Isn’t it interesting how we can often tolerate differences with people outside the family more easily than we can with those most closely related to us?  It’s like we have two completely different sets of expectations.  We don’t expect people outside our family to agree with our every thought and action, but we experience something just shy of apoplectic shock when a family member disagrees with us.

What happens in biological families often holds true in faith communities.  We expect far more agreement among those of the same faith than we do with people of other faiths.

Etched in my memory is a time in 2011 when a popular evangelical Christian leader named Rob Bell posted a simple, two-minute-and-fifty-eight-second video to promote his forthcoming book on YouTube.  Within hours, the internet blew up in a firestorm of controversy. The feeding frenzy was centered around Bell’s simple assertion that a non-Christian like Mahatma Gandhi may not be burning in Hell. That’s it.

Among the first to raise the Crusader’s clarion call were two prominent evangelical leaders.  One, Justin Taylor, claimed on his blog that the sky was falling! Okay, he didn’t use those exact words, but he clearly saw God’s fire and brimstone headed straight for  Bell and his church.  The other, John Piper, simply Tweeted, “Farewell, Rob Bell.”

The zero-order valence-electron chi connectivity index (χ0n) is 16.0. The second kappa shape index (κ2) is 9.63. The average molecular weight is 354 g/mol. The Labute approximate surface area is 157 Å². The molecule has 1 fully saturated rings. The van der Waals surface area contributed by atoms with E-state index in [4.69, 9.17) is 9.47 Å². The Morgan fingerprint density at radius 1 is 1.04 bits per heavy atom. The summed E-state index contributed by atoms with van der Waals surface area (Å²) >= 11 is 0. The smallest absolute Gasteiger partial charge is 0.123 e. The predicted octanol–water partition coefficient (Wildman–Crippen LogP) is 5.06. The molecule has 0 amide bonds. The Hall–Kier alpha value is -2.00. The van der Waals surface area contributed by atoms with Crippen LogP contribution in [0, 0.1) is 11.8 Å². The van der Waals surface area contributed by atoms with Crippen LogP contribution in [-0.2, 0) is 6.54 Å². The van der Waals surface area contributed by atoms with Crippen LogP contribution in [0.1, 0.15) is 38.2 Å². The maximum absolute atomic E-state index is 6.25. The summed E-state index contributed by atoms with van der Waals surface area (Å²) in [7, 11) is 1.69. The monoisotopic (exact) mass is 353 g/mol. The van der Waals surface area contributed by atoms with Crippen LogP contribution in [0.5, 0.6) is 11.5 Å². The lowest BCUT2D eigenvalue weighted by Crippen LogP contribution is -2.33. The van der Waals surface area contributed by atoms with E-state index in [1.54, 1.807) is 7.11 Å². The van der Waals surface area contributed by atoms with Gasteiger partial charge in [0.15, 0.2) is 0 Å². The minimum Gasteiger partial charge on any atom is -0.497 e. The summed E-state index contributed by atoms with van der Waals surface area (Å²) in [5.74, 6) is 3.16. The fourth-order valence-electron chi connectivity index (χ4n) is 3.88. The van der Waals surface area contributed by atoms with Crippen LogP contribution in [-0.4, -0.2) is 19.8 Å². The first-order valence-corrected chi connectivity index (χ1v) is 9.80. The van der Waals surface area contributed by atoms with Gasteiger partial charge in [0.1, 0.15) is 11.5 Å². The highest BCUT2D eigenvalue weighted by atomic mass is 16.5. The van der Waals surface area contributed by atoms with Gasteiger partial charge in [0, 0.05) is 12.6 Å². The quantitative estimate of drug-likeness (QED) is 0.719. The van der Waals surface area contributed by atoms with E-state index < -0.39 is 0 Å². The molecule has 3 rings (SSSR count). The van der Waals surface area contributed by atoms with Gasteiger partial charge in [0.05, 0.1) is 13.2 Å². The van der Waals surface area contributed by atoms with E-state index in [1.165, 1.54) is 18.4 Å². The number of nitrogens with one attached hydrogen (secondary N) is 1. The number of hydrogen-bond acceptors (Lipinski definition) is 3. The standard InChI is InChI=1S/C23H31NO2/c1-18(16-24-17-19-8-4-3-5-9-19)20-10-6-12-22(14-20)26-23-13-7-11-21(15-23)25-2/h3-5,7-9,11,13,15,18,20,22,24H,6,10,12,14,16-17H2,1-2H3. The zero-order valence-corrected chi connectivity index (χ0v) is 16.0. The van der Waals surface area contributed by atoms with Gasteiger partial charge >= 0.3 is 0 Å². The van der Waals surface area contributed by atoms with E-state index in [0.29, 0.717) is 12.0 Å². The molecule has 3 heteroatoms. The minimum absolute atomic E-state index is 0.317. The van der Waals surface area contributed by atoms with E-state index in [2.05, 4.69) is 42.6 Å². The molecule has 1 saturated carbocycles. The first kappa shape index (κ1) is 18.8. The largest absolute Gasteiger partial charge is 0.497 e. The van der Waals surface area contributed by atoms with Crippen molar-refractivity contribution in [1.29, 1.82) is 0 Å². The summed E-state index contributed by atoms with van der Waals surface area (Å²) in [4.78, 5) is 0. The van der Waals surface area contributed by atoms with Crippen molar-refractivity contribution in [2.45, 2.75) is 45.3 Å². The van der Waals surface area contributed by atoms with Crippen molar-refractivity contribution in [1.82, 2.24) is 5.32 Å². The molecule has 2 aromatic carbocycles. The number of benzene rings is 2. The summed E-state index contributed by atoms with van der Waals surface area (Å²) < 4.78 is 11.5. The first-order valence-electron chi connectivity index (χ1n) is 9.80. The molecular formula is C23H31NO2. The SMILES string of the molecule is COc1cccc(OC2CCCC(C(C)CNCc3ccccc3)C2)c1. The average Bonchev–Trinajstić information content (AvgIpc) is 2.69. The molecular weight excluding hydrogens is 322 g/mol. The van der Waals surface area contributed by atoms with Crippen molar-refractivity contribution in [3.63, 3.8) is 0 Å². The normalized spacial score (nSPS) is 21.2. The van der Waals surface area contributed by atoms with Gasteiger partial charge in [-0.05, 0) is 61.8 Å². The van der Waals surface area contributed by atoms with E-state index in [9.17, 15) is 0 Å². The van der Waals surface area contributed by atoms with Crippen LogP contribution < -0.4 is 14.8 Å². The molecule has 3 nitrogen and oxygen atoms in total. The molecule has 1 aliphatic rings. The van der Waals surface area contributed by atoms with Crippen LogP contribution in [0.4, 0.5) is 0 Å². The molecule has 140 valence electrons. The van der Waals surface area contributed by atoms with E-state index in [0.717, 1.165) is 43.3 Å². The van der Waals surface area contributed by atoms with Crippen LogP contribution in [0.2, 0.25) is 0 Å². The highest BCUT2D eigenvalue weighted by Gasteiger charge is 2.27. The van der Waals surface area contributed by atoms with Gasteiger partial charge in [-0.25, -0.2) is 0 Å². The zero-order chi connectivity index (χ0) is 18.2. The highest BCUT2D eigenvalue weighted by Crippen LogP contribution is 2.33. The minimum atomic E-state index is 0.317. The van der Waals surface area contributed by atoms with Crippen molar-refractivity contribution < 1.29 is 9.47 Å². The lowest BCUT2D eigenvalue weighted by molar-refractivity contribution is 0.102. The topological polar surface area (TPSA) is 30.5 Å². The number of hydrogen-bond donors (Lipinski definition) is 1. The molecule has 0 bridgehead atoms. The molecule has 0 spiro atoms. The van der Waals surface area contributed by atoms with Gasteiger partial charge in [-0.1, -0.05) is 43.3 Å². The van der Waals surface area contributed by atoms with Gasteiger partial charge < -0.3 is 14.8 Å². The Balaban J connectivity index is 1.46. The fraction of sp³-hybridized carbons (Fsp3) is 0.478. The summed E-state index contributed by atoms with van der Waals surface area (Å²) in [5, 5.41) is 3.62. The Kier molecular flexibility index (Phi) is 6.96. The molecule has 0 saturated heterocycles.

By the end of the day, Bell’s video was the tenth hottest topic on Twitter.  Within a few days, over 2,500 blogs had been posted in response and Facebook was abuzz with heated debate.  Indeed, within a few weeks, more had been written about Bell’s video, and the book it was promoting, than was written about Martin Luther in the entire decade following his posting of the 95 Theses to the door of the Wittenberg Castle church. Rather impressive considering that the book had not yet been released!

According to many Christians, everyone but themselves is fated to burn in hell’s eternal fires, and anyone who believes otherwise is itching for a fight. Many further believe that dissenters are not true Jesus-followers and thus will join people like Gandhi in hell.  Personally, I might trade an eternity in heaven spent with these folks than one in hell spent with the likes of Gandhi.

This belief that God would torture non-Christians in the fires of hell may strike many of us, ironically, as being evidence of a frosty cold heart.   Yet, a great many people who believe such things are kind, generous, and quite evidently warm-hearted.  Perhaps you know a few people like this.  Christians on different sides of the theological fence tend to assume that those on the other side are on the front lines of the Zombie Apocalypse.  That’s because, as members of the same general faith family, we have a much higher expectation that they agree with us than if they are members of another faith.